5) The ways that it may be obstructing, distracting or delaying your purpose and aims.
• Make another list, this time of those characteristics you think could make a place ideal for your fullest expression, satisfaction, service and purpose. Beneath each item, please:
1) Describe the particular ways that each characteristic might benefit your growth and healing, contribute to your wholeness or growth, help define your purpose or propel you forward.
2) Describe the degree to which the place where you live (whether the bioregion, the neighborhood or the specific house) does or does not afford you such characteristics and benefits.
• Weigh your responses to the above two questions and measure them against each other. If your current location is possibly serving you and your purpose best, then there is nothing for you to do in this regard except:
1) Become ever more familiar and intimate with the spirit and processes of the land and its natural and human communities.
2) Create conscious relationship with place, finding ways to receive its benefits and to give back.
3) Help establish human community and lifestyle that increases consciousness of and caring for the natural world we are all a part of.
4) Sense, savor and celebrate!
• If you determine that it is more injurious than helpful and healthful, you will usually realize that there are no practical considerations sufficient to justify your staying where you are.
• And if it does not optimally serve your true self, spirit and purpose, your health, mission and satisfaction require you begin taking substantial steps towards finding and then moving to and consciously inhabiting a place, region and situation that will… by:
1) Recalling and deeply considering past place-related feelings and experiences.
2) Researching bioregions and habitats based on you needs, feelings and purpose as you described them above. Ask yourself questions like: How do different kinds of weather affect you? What combination of weather patterns and seasons makes you feel most yourself, invigorated or affirmed, inspired or comforted nHow populated of a place would you feel best in, if a job wasn’t the number one criteria? Do you feel best in sight of mountains, out in the wide open spaces, nestled in a canyon, within smell of an ocean, or? What regions of the United States or the world do you at the moment feel most drawn to, if any?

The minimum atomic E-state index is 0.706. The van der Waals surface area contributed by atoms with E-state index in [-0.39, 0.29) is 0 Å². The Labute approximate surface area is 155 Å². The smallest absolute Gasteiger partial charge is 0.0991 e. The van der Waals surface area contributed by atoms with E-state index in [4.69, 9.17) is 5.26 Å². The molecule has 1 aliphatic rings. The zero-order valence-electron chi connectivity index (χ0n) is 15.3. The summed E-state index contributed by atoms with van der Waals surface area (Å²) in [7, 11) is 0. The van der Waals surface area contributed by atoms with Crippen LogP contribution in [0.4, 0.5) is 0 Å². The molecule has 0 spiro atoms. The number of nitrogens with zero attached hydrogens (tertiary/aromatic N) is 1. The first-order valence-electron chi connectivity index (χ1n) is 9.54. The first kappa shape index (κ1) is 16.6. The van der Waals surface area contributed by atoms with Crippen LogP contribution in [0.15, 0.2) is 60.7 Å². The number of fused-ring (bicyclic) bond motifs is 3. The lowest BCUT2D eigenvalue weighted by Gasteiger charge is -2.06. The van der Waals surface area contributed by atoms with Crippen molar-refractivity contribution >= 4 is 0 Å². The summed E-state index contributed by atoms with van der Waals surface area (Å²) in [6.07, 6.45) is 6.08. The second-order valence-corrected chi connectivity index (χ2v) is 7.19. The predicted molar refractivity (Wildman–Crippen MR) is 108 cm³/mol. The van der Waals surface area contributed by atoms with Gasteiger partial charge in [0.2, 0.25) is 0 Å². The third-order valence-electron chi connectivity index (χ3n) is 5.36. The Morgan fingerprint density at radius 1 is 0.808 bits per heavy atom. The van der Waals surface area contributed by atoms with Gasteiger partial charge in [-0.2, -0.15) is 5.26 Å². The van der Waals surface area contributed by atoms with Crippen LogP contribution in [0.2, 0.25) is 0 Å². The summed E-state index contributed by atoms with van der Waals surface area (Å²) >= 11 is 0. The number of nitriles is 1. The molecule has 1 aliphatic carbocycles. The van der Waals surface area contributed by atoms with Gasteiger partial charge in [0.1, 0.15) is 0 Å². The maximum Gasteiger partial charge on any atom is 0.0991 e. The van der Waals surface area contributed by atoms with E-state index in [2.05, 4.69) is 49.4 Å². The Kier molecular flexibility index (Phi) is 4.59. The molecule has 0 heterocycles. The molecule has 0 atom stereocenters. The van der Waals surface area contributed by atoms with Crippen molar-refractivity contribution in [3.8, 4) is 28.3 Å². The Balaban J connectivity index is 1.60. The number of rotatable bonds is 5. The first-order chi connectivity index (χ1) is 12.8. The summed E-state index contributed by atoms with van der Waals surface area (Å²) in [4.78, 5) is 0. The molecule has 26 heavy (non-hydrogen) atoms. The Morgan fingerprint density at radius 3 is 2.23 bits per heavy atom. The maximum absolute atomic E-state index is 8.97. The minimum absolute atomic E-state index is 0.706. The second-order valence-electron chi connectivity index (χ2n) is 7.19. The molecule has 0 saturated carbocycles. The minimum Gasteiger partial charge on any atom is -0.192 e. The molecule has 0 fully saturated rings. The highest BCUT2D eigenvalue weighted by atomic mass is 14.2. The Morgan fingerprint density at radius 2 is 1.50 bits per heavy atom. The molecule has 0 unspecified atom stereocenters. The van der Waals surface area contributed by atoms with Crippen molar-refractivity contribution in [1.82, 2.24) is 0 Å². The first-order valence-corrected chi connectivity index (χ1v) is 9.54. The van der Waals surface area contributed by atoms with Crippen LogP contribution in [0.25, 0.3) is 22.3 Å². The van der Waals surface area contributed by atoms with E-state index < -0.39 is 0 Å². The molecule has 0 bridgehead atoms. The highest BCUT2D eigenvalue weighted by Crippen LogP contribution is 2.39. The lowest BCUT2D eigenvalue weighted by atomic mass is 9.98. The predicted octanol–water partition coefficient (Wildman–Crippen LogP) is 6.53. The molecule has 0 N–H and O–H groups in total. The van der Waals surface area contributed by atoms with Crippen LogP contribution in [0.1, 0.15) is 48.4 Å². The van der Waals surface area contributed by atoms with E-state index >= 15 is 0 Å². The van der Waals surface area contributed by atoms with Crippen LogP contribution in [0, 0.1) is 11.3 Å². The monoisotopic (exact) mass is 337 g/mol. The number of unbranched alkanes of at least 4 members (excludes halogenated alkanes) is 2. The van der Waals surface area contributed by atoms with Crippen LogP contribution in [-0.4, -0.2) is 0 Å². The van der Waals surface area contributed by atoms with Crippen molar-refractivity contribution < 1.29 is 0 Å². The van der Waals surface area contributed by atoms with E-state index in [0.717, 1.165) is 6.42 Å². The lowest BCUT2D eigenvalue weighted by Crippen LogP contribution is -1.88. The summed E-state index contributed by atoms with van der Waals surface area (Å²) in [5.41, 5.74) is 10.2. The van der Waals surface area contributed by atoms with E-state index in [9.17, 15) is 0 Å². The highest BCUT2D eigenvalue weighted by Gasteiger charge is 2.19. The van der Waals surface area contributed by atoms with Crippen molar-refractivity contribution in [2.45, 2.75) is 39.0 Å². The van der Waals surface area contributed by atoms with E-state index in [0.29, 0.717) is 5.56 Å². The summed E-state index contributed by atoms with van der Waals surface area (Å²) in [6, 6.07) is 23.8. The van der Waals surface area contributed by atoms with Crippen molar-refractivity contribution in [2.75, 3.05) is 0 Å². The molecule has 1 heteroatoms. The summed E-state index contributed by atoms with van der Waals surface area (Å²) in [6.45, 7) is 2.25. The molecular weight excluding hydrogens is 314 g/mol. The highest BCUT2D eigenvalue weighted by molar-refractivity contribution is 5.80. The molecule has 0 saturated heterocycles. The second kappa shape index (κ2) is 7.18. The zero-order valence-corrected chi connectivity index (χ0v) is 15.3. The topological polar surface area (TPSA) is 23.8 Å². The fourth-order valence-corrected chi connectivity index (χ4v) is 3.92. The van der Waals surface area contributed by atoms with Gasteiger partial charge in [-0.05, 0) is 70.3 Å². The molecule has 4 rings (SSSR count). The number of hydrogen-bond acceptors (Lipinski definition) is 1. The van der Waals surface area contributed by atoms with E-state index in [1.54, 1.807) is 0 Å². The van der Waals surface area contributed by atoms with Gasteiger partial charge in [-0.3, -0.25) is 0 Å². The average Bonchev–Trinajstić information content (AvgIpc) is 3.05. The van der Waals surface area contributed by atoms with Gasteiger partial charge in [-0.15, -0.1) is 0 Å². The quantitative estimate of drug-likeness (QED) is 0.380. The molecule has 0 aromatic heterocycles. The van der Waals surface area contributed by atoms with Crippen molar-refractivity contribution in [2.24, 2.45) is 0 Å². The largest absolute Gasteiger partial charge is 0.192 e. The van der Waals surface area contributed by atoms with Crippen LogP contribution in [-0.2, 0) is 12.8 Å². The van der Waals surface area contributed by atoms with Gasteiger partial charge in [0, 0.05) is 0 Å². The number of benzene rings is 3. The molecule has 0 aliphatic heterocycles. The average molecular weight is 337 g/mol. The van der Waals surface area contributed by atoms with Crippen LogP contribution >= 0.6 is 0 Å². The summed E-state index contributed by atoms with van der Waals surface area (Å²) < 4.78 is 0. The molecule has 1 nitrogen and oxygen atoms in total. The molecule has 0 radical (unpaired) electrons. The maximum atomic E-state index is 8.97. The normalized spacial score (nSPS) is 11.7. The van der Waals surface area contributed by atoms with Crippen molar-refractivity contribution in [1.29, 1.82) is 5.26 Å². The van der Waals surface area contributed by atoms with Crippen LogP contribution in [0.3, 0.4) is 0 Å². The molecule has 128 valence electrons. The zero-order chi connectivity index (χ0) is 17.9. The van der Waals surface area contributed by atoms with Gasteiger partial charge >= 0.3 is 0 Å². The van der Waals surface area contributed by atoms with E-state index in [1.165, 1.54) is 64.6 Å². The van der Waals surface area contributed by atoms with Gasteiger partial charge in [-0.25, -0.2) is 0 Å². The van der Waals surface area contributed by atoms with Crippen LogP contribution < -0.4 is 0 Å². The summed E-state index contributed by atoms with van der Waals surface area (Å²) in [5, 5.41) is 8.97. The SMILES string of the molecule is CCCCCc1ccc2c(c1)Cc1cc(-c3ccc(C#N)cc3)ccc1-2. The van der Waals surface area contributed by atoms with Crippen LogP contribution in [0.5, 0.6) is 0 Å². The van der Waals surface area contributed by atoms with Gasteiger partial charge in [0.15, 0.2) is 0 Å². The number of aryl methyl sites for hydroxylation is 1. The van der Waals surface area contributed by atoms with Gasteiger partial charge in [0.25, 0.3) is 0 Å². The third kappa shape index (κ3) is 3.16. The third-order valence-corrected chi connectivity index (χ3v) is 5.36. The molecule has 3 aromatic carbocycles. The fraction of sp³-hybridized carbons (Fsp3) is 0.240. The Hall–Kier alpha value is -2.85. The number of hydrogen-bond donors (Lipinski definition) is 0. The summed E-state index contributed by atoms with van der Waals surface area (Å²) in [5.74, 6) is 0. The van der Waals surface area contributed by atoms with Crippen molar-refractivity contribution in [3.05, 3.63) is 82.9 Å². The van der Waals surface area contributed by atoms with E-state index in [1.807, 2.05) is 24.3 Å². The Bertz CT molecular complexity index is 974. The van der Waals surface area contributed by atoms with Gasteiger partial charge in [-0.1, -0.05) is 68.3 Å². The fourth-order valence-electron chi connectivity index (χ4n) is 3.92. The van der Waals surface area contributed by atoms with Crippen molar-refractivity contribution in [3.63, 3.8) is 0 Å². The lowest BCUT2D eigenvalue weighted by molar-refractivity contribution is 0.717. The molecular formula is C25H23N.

3) Exploring any such bioregions, perhaps making weekend trips to feel out (more than “think about”) where you best belong, or commit all future vacations to taking long (expensive or not) trips to the places that may be calling to you most clearly.
4) Researching the practical means to make a move in the direction of such a place.
5) Doing whatever it takes to find and reinhabit your place, no matter how unprofitable, inconvenient, stressful for your friends and loved ones, or alarming to your parents, and don’t let anything or anyone dissuade you from what you know you need to do or where you sense you need to be.
6) Strive to be – and practice being – more at home wherever you’re at. And at the same time, be constantly mindful of where you can be most yourself, the place or places that call to you and stir your passion and resolve. Be ever mindful of – and a student of – where you are now, while ever moving either towards or deeper into where you most belong.
To read more about home, nature, and sense of place, order your own copy of The Healing Terrain on the Bookstore page at: www.PlantHealer.org